It is the goddess Tara who helps us to remain “centered.” The myths of the Goddess remind us of our “oneness” with all of creation and the importance of nurturing the spirit within.
Tara (most widely known in her incarnations as the White Tara or the Green Tara) is often represented as a beautiful, light-skinned, slender and elegant woman. She is often pictured with her male counterpart, a Buddha.
When depicted as Green Tara, her skin is often painted in shades of green. Many of her goddess symbols allude to her “all-seeing” nature. This is why she is often shown having eyes painted on her forehead, palms, and feet. It implies that all of her acts are performed with awareness and wisdom.
The goddess was often depicted as having seven eyes (including eyes in the palms of the hands and soles of the feet). This reflects her being a wise and all-seeing goddess.
Her other symbols are a star, third eye (in the middle of the forehead), full moon, lakes, rainbows, and the numbers 3, 7, and 11.
Owls are associated with wisdom in many cultures. Since Tara is seen as a wise goddess, she is often represented by this bird. Other animal symbols of Tara are raven, sow, and mare.
The goddess first appeared out of the lotus flower. Because of that, lotus blossoms – either open or closed, became important symbols of this goddess. Lotus flowers have a strong symbolism, and they represent strength, royalty, resilience, rebirth, and elegance.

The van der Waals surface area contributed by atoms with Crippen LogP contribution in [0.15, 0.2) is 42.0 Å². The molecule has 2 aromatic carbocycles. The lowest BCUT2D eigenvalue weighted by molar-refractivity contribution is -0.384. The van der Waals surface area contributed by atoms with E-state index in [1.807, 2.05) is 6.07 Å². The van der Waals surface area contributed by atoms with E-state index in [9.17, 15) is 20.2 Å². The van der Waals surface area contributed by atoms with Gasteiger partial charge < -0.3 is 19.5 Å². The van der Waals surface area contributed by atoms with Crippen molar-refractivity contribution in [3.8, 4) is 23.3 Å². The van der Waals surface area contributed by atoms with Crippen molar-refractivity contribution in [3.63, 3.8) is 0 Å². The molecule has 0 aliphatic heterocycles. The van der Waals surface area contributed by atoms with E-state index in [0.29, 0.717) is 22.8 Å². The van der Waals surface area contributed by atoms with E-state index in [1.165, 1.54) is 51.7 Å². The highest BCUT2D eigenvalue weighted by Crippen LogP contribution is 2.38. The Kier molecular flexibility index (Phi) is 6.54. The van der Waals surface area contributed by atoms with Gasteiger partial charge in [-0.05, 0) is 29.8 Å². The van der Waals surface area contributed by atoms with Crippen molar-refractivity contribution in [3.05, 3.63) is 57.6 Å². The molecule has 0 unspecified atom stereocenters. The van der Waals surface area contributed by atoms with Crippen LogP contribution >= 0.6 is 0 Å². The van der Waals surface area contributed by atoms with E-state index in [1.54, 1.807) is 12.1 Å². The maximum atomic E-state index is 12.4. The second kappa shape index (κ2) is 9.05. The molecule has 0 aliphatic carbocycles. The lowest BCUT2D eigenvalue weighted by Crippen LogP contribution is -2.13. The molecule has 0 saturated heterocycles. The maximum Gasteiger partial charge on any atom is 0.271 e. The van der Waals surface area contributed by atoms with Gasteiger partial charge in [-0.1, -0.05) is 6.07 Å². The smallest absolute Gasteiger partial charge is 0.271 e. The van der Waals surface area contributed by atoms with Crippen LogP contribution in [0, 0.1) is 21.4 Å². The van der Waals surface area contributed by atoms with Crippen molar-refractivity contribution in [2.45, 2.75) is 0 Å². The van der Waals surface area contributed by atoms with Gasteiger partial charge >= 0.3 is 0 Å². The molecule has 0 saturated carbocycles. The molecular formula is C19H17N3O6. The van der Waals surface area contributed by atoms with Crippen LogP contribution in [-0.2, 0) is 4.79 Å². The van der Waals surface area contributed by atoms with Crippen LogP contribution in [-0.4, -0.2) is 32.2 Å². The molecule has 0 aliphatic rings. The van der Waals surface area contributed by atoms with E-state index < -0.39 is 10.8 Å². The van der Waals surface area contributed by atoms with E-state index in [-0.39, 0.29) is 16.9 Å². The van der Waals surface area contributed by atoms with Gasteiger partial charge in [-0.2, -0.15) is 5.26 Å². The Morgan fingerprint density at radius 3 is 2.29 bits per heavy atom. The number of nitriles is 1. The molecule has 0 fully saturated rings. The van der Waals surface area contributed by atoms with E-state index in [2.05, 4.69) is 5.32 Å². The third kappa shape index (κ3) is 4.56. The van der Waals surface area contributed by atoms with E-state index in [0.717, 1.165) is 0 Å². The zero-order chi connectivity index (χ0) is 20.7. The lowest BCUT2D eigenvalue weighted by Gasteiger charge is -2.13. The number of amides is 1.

Apart from lotus flowers, any orange flowers can be used to represent Tara.
Incense (especially Green Tara incense) was often burned as an offering to this goddess, which makes it one of the scents that are associated with her the most. Other perfumes and scent notes that are great in representing Tara are rose, musk, and jonquils.
Gems and Metals
Diamonds, rose quartz, pink tourmaline, and emerald (any pink or green stones) are all great symbols of Tara. They represent her strength and power, but also her gentle and caring nature.
Especially white and green, can be used to represent Tara. Keep in mind that the goddess exist in both her Green and White forms. Because of this it makes perfect sense that she is associated with these colors the most.
We hope you enjoyed this post. Be sure to check out some of the other goddesses we also write about. You can find the complete list of goddesses sorted across regions and religions here.